A rare tropical-style cyclone known as a “medicane” is set to reach Sicily’s eastern coast and the tip of mainland Calabria between Thursday evening and Friday morning, according to Italian public research institute ISPRA.

“Heavy rainfall and strong sea storms are expected on the coast, with waves of significant height over 4.5 metres (15 feet),” ISPRA said.

The Italian Department for Civil Protection placed eastern Sicily under a new amber alert for Thursday and the highest-level red lert for Friday in anticipation of the storm’s arrival, after almost a week of extreme weather in the area.

A total of three people have been reported killed in flooding on the island this week amid storms that left city streets and squares submerged.

On Tuesday, parts of eastern Sicily were ravaged by a cyclone following days of heavy rains that had sparked flooding and mudslides, killing three people.

Television images from Tuesday showed flooding in the emergency room of Catania’s Garibaldi-Nesima hospital, while rain was seen pouring from the roof inside offices at the city courtroom.

Thursday’s storm was set to hit the same area around Catania, Sicily’s second-largest city, even as residents were still mucking out their streets and homes.

Schools were closed in Syracuse and Catania, where the local government ordered public offices and courts closed through Friday.

The mayor of Catania on Tuesday shut down all businesses and urged residents to stay home.

Antonio Navarra, president of the Euro-Mediterranean Center on Climate Change, told Italy’s Corriere della Sera newspaper this week that Sicily was at the centre of extreme weather events, including heatwaves and cyclones.

“We’re trying to understand if, with climate change, these phenomena will become even more intense, if they will change their character as their frequency intensifies,” he said.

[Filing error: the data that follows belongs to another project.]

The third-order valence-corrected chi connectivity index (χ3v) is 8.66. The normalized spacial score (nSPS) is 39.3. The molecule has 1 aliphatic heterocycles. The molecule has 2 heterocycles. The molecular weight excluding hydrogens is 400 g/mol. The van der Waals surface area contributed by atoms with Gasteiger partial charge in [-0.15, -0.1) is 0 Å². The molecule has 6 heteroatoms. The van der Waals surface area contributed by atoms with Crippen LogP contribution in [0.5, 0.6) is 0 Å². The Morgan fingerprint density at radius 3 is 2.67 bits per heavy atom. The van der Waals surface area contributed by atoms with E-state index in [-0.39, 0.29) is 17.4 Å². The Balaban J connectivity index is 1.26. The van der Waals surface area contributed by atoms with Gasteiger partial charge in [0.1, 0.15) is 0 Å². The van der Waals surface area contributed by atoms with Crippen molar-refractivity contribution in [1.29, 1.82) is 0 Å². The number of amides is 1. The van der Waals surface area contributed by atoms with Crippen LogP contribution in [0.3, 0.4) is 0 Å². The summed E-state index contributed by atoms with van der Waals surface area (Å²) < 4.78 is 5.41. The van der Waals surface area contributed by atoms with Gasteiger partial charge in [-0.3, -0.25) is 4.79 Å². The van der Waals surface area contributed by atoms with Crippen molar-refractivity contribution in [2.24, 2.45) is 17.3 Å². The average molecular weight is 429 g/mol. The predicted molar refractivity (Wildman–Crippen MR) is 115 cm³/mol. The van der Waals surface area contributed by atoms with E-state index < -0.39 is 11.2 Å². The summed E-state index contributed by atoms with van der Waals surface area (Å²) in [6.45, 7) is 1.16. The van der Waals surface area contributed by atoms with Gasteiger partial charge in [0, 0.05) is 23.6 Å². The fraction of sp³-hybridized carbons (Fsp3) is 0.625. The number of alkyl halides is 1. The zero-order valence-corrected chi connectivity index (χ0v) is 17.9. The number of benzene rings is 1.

READ ALSO: Climate crisis: The Italian cities worst affected by flooding and heatwaves

Cars submerged in Catania, Sicily, after storms hit the city and province on October 26th. Photo: STRINGER/ANSA/AFP

Other forecasters have said the “medicane” is the latest evidence that the climate crisis is irreversibly tropicalising the Mediterranean, after the island’s south-eastern city of Syracuse this August recorded a temperature of 48.8C, the hottest ever seen in Europe.

“Sicily is tropicalising and the upcoming medicane is perhaps the first of this entity, but it certainly won’t be the last,” Christian Mulder, a professor of ecology and climate emergency at the University of Catania, told The Guardian on Wednesday.

“We are used to thinking that this type of hurricane and cyclone begins in the oceans and not in a closed basin like the Mediterranean. But this is not the case,” he said.

“This medicane is forming due to the torrid climate of north Africa and the warm waters of the Mediterranean Sea. The Aegean Sea has a temperature of 3C higher than the average, while the Ionian Sea has a temperature of almost 2C higher than the average. The result is a pressure cooker.”

The storm is expected to leave the area between Saturday and Sunday.